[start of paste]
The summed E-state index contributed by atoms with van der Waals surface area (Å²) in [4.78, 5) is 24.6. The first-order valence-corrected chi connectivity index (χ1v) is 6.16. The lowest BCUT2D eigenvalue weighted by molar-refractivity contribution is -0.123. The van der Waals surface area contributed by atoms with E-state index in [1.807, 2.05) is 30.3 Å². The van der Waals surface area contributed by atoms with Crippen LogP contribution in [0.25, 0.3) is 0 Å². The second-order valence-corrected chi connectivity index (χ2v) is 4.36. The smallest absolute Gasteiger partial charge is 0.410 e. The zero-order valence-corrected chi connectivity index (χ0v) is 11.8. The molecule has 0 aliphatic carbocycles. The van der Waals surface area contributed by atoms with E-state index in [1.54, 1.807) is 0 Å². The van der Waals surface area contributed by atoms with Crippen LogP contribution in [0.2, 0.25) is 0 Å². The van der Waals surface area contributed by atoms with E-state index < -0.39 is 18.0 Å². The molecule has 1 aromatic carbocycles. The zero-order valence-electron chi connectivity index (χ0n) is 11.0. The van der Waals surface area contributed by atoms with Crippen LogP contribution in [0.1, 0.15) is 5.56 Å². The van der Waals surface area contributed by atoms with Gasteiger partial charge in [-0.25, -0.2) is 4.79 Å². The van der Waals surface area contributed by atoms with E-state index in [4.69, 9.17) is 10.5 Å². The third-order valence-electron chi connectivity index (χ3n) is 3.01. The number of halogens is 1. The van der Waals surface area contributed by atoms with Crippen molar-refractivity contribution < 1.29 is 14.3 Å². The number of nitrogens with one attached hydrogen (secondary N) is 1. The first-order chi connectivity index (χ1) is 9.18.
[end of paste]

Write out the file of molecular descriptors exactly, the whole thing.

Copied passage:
The summed E-state index contributed by atoms with van der Waals surface area (Å²) in [4.78, 5) is 24.6. The first-order valence-corrected chi connectivity index (χ1v) is 6.16. The lowest BCUT2D eigenvalue weighted by molar-refractivity contribution is -0.123. The van der Waals surface area contributed by atoms with E-state index in [1.807, 2.05) is 30.3 Å². The van der Waals surface area contributed by atoms with Crippen LogP contribution in [0.25, 0.3) is 0 Å². The second-order valence-corrected chi connectivity index (χ2v) is 4.36. The smallest absolute Gasteiger partial charge is 0.410 e. The zero-order valence-corrected chi connectivity index (χ0v) is 11.8. The molecule has 0 aliphatic carbocycles. The van der Waals surface area contributed by atoms with E-state index in [1.54, 1.807) is 0 Å². The van der Waals surface area contributed by atoms with Crippen LogP contribution in [0.2, 0.25) is 0 Å². The van der Waals surface area contributed by atoms with E-state index < -0.39 is 18.0 Å². The molecule has 1 aromatic carbocycles. The zero-order valence-electron chi connectivity index (χ0n) is 11.0. The van der Waals surface area contributed by atoms with Crippen LogP contribution in [0.1, 0.15) is 5.56 Å². The van der Waals surface area contributed by atoms with Gasteiger partial charge in [-0.25, -0.2) is 4.79 Å². The van der Waals surface area contributed by atoms with E-state index in [4.69, 9.17) is 10.5 Å². The third-order valence-electron chi connectivity index (χ3n) is 3.01. The number of halogens is 1. The van der Waals surface area contributed by atoms with Crippen molar-refractivity contribution < 1.29 is 14.3 Å². The number of nitrogens with one attached hydrogen (secondary N) is 1. The first-order chi connectivity index (χ1) is 9.18.